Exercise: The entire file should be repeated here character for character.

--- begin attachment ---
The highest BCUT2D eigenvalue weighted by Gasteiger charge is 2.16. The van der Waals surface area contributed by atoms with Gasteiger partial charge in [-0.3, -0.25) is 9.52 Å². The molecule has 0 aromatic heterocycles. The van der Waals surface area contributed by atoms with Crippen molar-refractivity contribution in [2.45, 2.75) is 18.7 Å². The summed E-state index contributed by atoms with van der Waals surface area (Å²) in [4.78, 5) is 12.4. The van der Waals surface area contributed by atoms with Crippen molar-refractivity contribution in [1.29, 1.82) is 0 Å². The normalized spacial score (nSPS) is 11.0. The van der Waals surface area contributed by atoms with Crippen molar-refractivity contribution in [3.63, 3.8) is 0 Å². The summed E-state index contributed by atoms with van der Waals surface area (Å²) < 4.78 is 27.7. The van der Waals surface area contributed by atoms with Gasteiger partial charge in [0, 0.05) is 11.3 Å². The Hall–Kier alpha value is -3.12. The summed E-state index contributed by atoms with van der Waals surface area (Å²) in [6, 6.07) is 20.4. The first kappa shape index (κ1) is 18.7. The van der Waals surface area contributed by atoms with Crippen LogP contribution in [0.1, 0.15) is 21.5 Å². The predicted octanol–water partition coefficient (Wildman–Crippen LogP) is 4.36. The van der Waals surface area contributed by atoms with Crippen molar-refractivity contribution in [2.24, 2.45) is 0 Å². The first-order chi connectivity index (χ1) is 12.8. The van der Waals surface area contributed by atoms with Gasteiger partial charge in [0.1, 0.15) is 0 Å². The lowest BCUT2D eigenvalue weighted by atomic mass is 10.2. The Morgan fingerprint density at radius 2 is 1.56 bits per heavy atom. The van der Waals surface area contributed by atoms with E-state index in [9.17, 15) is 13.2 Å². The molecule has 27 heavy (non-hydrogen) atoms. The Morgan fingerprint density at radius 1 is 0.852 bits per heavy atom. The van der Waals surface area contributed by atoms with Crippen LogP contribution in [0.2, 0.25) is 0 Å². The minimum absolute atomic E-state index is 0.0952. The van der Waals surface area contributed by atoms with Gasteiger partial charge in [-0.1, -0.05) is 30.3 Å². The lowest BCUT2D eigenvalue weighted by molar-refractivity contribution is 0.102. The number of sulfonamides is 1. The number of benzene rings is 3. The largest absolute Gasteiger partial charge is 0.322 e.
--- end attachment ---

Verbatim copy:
The highest BCUT2D eigenvalue weighted by Gasteiger charge is 2.16. The van der Waals surface area contributed by atoms with Gasteiger partial charge in [-0.3, -0.25) is 9.52 Å². The molecule has 0 aromatic heterocycles. The van der Waals surface area contributed by atoms with Crippen molar-refractivity contribution in [2.45, 2.75) is 18.7 Å². The summed E-state index contributed by atoms with van der Waals surface area (Å²) in [4.78, 5) is 12.4. The van der Waals surface area contributed by atoms with Crippen molar-refractivity contribution in [1.29, 1.82) is 0 Å². The normalized spacial score (nSPS) is 11.0. The van der Waals surface area contributed by atoms with Crippen molar-refractivity contribution in [3.63, 3.8) is 0 Å². The summed E-state index contributed by atoms with van der Waals surface area (Å²) < 4.78 is 27.7. The van der Waals surface area contributed by atoms with Gasteiger partial charge in [0, 0.05) is 11.3 Å². The Hall–Kier alpha value is -3.12. The summed E-state index contributed by atoms with van der Waals surface area (Å²) in [6, 6.07) is 20.4. The first kappa shape index (κ1) is 18.7. The van der Waals surface area contributed by atoms with Crippen LogP contribution in [0.1, 0.15) is 21.5 Å². The predicted octanol–water partition coefficient (Wildman–Crippen LogP) is 4.36. The van der Waals surface area contributed by atoms with Crippen molar-refractivity contribution in [2.24, 2.45) is 0 Å². The first-order chi connectivity index (χ1) is 12.8. The van der Waals surface area contributed by atoms with Gasteiger partial charge in [0.1, 0.15) is 0 Å². The lowest BCUT2D eigenvalue weighted by atomic mass is 10.2. The Morgan fingerprint density at radius 2 is 1.56 bits per heavy atom. The van der Waals surface area contributed by atoms with E-state index in [9.17, 15) is 13.2 Å². The molecule has 27 heavy (non-hydrogen) atoms. The Morgan fingerprint density at radius 1 is 0.852 bits per heavy atom. The van der Waals surface area contributed by atoms with Crippen LogP contribution in [0.2, 0.25) is 0 Å². The minimum absolute atomic E-state index is 0.0952. The van der Waals surface area contributed by atoms with Gasteiger partial charge in [-0.1, -0.05) is 30.3 Å². The lowest BCUT2D eigenvalue weighted by molar-refractivity contribution is 0.102. The number of sulfonamides is 1. The number of benzene rings is 3. The largest absolute Gasteiger partial charge is 0.322 e.